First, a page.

Michael Linden of the Center for American Progress has an excellent piece out this AM which simply collects a bunch of facts about trends in fiscal and economic variables that have moved in ways that should inform the DC debate. But that debate is impenetrable to such changes for the simple reason that the ideologues driving the debate use facts the way a drunk uses a streetlamp: not for illumination, but for support.
To be less opaque, those obsessing about deficits never cared so much about deficits. If so, they would have accepted a balanced plan to reduce them. They use deficits and debt (and squirrelly research) to further their shrink-the-government agenda. In that context, the fact that the deficit numbers no longer support their four-alarm-fire messaging strategy is but a minor inconvenience.
Here’s is Linden’s argument, in charts (the pretty ones are his, of course):
–Most importantly, as the great recession—and all the temporary spending that ramped up to offset it—fades and growth returns, the near-term deficit and debt recede. This was never in doubt, as Krugman and others have tirelessly (ok, tiresomely if you’re on the other side, I guess) explained.
–One very important reason for this improvement is the slower growth of health care spending. I’ve blogged about this a lot: we can’t be certain these more favorable trends will stick, but there are good reasons to believe that some efficiency-enhancing changes to the delivery system are entering that system in ways that will yield longer-term savings.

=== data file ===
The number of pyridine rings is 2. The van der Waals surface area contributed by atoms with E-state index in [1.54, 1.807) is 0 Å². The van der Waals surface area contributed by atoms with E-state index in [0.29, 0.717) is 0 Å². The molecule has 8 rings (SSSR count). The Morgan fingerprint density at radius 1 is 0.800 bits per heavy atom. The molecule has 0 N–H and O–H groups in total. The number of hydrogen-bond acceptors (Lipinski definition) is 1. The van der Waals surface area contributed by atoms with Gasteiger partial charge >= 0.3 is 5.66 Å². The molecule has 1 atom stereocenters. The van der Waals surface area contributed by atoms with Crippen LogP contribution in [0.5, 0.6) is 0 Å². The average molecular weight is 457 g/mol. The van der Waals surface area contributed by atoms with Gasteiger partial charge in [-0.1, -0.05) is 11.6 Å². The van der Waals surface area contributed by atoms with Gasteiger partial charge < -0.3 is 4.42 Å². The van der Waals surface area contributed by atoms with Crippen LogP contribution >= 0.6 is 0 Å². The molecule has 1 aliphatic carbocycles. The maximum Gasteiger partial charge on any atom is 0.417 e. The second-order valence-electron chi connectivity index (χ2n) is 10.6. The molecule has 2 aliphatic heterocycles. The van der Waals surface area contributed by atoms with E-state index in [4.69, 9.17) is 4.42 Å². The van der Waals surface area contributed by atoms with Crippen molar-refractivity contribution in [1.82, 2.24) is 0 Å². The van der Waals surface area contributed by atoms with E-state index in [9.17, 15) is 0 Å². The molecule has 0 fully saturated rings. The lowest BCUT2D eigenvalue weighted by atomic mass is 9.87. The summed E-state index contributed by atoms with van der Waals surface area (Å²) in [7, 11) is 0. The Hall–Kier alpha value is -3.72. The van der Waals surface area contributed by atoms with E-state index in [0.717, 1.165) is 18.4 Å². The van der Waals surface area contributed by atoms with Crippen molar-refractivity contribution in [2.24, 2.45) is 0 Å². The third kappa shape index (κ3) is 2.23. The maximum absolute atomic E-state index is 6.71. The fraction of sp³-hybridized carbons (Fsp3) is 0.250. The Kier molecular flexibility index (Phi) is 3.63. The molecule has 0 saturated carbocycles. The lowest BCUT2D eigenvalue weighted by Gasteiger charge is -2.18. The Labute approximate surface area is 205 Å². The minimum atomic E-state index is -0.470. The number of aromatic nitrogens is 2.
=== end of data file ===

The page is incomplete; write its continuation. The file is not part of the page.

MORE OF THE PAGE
[This next slide is from CBPP’s Paul Van de Water, showing the projected savings in billions from both Mcare and Mcaid:]
—Austerity bites: I mean, really…just look at this and mentally draw a vertical line when European policy went awry. I’m certain that if our species survives long enough for historians to look back on this period, they’ll be forced to come up with extremely esoteric theories to explain what’s happening here: “Clearly, gravity reversed for a period such that policy makers were standing on their heads, thus making negative trends in unemployment appear to be positive ones!”
—Inflation remains a phantom menace. Calls for eliminating fiscal and especially monetary stimulus have often been made with great urgency as those those policies are sure to stoke inflationary pressures. Except there are none, i.e., inflationary pressures. The figure shows the core PCE price index, which is clearly decelerating and most recently clocked in at a dis-inflationary 1%.
This should not surprise anyone. With labor demand only slowly ramping up and unemployment still high, there’s no pressure on labor costs. Averaging (noisy) annual growth rates in unit labor costs, which measure employers’ real compensation costs per unit of output, since 2012 gets you 1.1%.
Anyway, I could go on, but you get it. The facts, especially on the budget, point in a direction that would lead rational policy makers to a) continue to evaluate and implement measures that appear to be slowing the growth of health costs, as this is the most important fiscal development, as well as the steepest challenge, and b) employ anti-austerity measures to help boost the job market and steer some growth towards middle and lower-income households. Linden, in fact, ends his piece with a neat plan in that spirit.
The figures above should be streetlamps that illuminate a change in direction. But, alas, rational policy makers who are moved by facts are in short supply but that’s actually just part of the problem. The other part is weak demand.